Saturday, January 8, 2022 [Tweets] [Favorites]

Programmatic Podcast Ads

Ashley Carman:

All the industry’s major players have, over the past two years, acquired companies focused on one feature: inserting ads into podcasts.

[…]

The industry is sprinting toward this programmatic advertising future. However, there are some obstacles along the way, and podcasters are already running into them. The Verge has identified multiple examples of programmatic advertising going wrong, according to sources who asked to remain anonymous over concerns of fraying industry relationships. Ads are showing up in places they shouldn’t, signaling not so much a death knell for the effort, but more of a warning that if the trend continues, early trust between podcast networks and tech companies could fall apart.

[…]

Prior to this programmatic movement, most podcasters and their sales teams peddled host-read ads baked into a show, meaning they were read, included, and never taken out of an episode. That changed with dynamic ad insertion, which still could work as a host-read ad, but instead of living in a show forever, the ads switched out, hence the “dynamic” wording. Then came programmatic, which relies on dynamic ad insertion with an automated twist. The big idea is advertisers can buy a number of impressions targeting a certain audience, and the ad serving technology will automatically carry out the order across shows and networks, finding the best audience for that marketing at the best price.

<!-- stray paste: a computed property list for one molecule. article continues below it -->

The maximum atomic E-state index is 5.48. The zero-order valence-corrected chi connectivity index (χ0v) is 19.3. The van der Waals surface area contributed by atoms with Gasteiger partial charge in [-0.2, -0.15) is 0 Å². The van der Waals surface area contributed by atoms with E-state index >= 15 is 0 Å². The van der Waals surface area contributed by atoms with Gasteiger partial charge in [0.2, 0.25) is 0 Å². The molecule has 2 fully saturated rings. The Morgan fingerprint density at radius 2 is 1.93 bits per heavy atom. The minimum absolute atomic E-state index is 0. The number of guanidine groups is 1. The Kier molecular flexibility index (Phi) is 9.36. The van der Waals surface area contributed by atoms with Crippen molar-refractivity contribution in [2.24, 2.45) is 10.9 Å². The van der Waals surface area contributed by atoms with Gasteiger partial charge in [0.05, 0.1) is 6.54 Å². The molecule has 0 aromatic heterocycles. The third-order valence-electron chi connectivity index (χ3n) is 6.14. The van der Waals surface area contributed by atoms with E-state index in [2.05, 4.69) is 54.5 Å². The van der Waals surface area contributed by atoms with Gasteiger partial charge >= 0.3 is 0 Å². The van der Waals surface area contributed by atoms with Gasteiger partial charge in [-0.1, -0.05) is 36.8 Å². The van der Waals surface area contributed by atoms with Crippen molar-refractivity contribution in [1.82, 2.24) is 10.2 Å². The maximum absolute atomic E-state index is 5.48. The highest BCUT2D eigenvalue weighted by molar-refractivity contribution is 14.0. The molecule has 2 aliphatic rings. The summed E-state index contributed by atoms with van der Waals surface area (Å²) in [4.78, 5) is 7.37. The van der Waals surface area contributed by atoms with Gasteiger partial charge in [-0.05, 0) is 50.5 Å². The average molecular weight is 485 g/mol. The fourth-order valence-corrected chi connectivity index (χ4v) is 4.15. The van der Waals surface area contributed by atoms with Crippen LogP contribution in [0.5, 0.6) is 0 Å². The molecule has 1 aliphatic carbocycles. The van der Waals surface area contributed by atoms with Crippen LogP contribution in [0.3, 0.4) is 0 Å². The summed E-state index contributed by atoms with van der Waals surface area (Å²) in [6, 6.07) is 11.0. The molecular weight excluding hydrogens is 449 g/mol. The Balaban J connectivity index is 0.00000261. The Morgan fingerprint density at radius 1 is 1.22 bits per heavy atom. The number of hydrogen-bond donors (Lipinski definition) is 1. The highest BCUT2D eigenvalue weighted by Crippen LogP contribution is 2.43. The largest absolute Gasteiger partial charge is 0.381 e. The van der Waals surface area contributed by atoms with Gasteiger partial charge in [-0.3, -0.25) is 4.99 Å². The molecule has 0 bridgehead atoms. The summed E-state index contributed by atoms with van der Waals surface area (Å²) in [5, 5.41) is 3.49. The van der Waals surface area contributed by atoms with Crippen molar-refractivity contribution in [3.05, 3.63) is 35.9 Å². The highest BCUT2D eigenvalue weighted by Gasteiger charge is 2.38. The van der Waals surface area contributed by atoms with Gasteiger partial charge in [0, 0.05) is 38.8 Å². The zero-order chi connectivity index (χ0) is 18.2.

Via Marco Arment:

Old-fashioned podcast ads (baked-in host reads) have had better CPMs, stronger response rates, and higher audience trust than almost any other form of advertising for over a decade.

And large podcast companies threw that world away for… a worse outcome.

John Gruber (tweet):

Even when the “right” ads are dynamically inserted, the ads are inevitably going to be bad. We know how this story ends because we all use the web and can see with our own eyes the quality (and oppressive quantity) of “ad tech” advertising.

[…]

“The ads are part of the product” succinctly sums up my thinking, and saves me from writing an extended rant.

[…]

But without a model for advertising in RSS, most websites — particularly big websites from established media companies — stopped publishing RSS feeds. Podcasts avoided that fate because the sponsorship model, typically with hosts reading the ads, took root across the entire field.

Previously:

3 Comments

If you make money with ads, your true audience is the advertisers, not your listeners. Nobody serious about podcasting should be using ads anyway. Value-for-value, where your true audience is your listeners, is the future.

@Brad

After over a decade of listening to fantastic ad-supported podcast I have to disagree.

Why, exactly, should podcasters not use advertising?

Podcasts were the last part of the Internet where advertising still worked. I guess nobody learned anything from the devastating effects targeted advertising had on the rest of the Internet.

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